From Peter L. Schappach, Commerce Township:
I am writing in response to the recent letter from Debby Glascock Gentry (“‘Sinister’ swan plan, ” March 16, 2011).
While I fully support the opportunity for every voice to be heard, I have difficulty with misinformation being presented as fact in a public forum, particularly misinformation which may be used by the citizens to influence public policy. To wit, Ms. Glascock Gentry claims in her letter that mute swans are native species based on fossil records and “accounts from pre-settlement Jamestown.” Ample evidence is presented in the U.S. EPA’s (Environmental Protection Agency’s) “Final List of Bird Species to Which the Migratory Bird Treaty Act Does Not Apply” [Federal Register, March 15, 2005 (Volume 70, No. 49)] to refute this claim, with the conclusion being “statements regarding the supposed presence of mute swans in North America prior to human settlement … are not scientifically credible.”
The writer also states the reason for the implementation of a mute swan management program in Michigan is to introduce trumpeter swans (a native species), “which are larger and make greater trophies for hunters.” True, the trumpeter swan is the largest native waterfowl species in North America, however, with an estimated population of only 756 individuals in 2010 (personal correspondence with Christopher Hoving, Michigan Department of Natural Resources), trumpeter swan numbers could not support a hunting season. Indeed, for many years, no swan species has been legal to hunt in Michigan, and as such, there is neither a tradition of harvesting nor consuming trumpeter swans, all of which makes it unlikely such a hunting season would be implemented in the future. In my opinion, the issue of hunting, which is often used to polarize public opinion, has no place in the current discussion.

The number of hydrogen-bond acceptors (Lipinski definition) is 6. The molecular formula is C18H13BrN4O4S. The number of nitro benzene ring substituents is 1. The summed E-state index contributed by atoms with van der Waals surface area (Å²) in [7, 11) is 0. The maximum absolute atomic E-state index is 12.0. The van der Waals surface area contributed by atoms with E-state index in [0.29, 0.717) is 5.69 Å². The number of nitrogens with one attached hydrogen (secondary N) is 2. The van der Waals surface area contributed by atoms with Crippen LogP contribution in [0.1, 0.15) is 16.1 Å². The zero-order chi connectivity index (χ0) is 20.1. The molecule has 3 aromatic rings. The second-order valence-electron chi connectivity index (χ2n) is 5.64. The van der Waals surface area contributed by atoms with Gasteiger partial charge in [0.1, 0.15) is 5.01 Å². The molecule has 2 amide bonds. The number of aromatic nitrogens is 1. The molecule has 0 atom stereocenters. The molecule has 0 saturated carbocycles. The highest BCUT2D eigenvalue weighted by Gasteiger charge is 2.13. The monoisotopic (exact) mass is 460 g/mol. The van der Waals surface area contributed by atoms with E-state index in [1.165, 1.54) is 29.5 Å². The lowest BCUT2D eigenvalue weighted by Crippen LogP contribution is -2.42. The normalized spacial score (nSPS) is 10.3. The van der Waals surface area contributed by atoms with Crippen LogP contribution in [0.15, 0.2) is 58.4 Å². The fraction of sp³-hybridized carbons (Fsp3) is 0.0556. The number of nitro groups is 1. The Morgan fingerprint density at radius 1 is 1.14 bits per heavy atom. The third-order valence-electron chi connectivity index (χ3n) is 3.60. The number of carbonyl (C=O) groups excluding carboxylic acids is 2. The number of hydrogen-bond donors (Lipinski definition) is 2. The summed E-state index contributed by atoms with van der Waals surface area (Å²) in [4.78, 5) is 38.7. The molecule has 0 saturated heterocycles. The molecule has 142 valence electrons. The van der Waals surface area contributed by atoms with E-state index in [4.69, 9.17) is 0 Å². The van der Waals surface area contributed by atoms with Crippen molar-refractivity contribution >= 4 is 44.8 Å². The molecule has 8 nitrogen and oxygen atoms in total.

The stated purpose of the mute swan management plan, according to a Michigan Department of Natural Resources and Environment Informational Memorandum dated Dec. 13, 2010, is “to reduce the mute swan population over time and thereby reduce the negative impacts of this invasive species.” Negative impacts identified in the memorandum include out-competing native species for breeding habitat, destruction of aquatic vegetation and physical encounters with humans.
The Michigan DNR wildlife management professionals perform quite a balancing act when implementing their programs. They have to consider scientific data regarding habitat, species population, public health, economic impacts, recreational and aesthetic value, as well as public opinion and a myriad other details prior to making their recommendations. Lucid arguments can be made for and against altering the existing mute swan management plan in Michigan. And while part of the equation includes public and/or personal opinion, ultimately these decisions must be formulated on the basis of facts. I encourage parties on every side of this issue to rigorously check their facts and include citations, where appropriate.